Some scholars say that disgust sensitivity in humans evolved as a mechanism to avoid disease by altering our behaviour in ways that minimized risk. This explains why we may avoid strangers who are from a community outside of ours, yet we might feel more comfortable with strangers from within our own community – even though we may not know them personally and they could just as easily be a carrier of pathogens as well. To explain this from an evolutionary psychology perspective, it is likely we will have developed antibodies to diseases we have already been exposed to by our in-group community, than diseases spread through out-group members which are novel to us and, hence, potentially life threatening.

While such theories might seem far-fetched, recent studies show that when perceived disease vulnerability is induced through disgust, participants show an increase in ethnocentric attitudes. That is, people are more likely to favour members of their own community and exhibit negativity towards other communities when they are primed for exposure to diseases… very much like the COVID-19.

In light of the Coronavirus pandemic, writing from around the world has documented an increase in xenophobic attacks against those deemed visibly “foreign”. American-Chinese children residing in the U.S were not spared. In India, students from north-east Indian states have spoken out against racist harassment, demanding to be treated humanely in these universally distressing times. Heightened fear of infection and distrust against ‘outsiders’ have reinforced xenophobic anti-immigration narratives, and not simply curbing travel to and from high risk locations, showing that justifications for these policies have little to do with disease transmission.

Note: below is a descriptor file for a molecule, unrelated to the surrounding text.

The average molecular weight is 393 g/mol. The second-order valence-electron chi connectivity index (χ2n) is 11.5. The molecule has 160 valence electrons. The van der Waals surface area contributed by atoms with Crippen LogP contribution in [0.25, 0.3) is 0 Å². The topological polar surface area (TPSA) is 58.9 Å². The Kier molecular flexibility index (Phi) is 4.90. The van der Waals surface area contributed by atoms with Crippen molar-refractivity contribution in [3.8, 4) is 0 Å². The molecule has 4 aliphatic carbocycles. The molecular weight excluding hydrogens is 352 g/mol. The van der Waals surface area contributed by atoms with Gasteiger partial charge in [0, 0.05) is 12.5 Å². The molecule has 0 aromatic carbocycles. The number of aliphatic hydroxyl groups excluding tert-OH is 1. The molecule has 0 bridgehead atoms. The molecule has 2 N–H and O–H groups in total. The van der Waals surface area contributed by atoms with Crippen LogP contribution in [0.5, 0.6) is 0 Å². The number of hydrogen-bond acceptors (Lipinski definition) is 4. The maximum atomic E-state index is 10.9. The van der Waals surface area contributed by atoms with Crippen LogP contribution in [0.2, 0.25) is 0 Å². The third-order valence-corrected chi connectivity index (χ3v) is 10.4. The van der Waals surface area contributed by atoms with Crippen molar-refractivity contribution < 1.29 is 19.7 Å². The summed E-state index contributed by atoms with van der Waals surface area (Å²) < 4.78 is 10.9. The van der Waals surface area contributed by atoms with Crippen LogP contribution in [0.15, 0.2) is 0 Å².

The insidious transmission of COVID-19 – manifesting asymptomatically for a period, particularly in the young – makes an in-group member (those situated in your close proximity to you geographically, workmates, or high density co-travelers) statistically more likely to infect you, by virtue of more contact. The evolutionary perspective of producing relevant antibodies would not protect against the COVID-19 considering the novelty of the virus for the global population.

Such considerations make it even more pressing to practice social-distancing and self-quarantining, maintaining hygiene, and sanitizing high-touch surfaces frequently to slow the spread, till such time as vaccines and treatments can be developed. It also means we must follow evidence-based precautions by sanctioned authorities, and curb the other pandemic – that of misinformation. To be sure, understanding the psychology behind xenophobia does not excuse xenophobic behaviour. Academic explorations of xenophobia and perspectives from evolutionary psychology shed light on phenomena as they are, not as they should be. Scientific research should not be used as an endorsement or justification of psychological phenomena. The onus is on us to demonstrate our tolerance for different ethnicities, and use the anxieties that a pandemic understandably births to caution and protect those most vulnerable amongst us.

And then, maybe, science will tell the ever progressing story of our evolution as a species.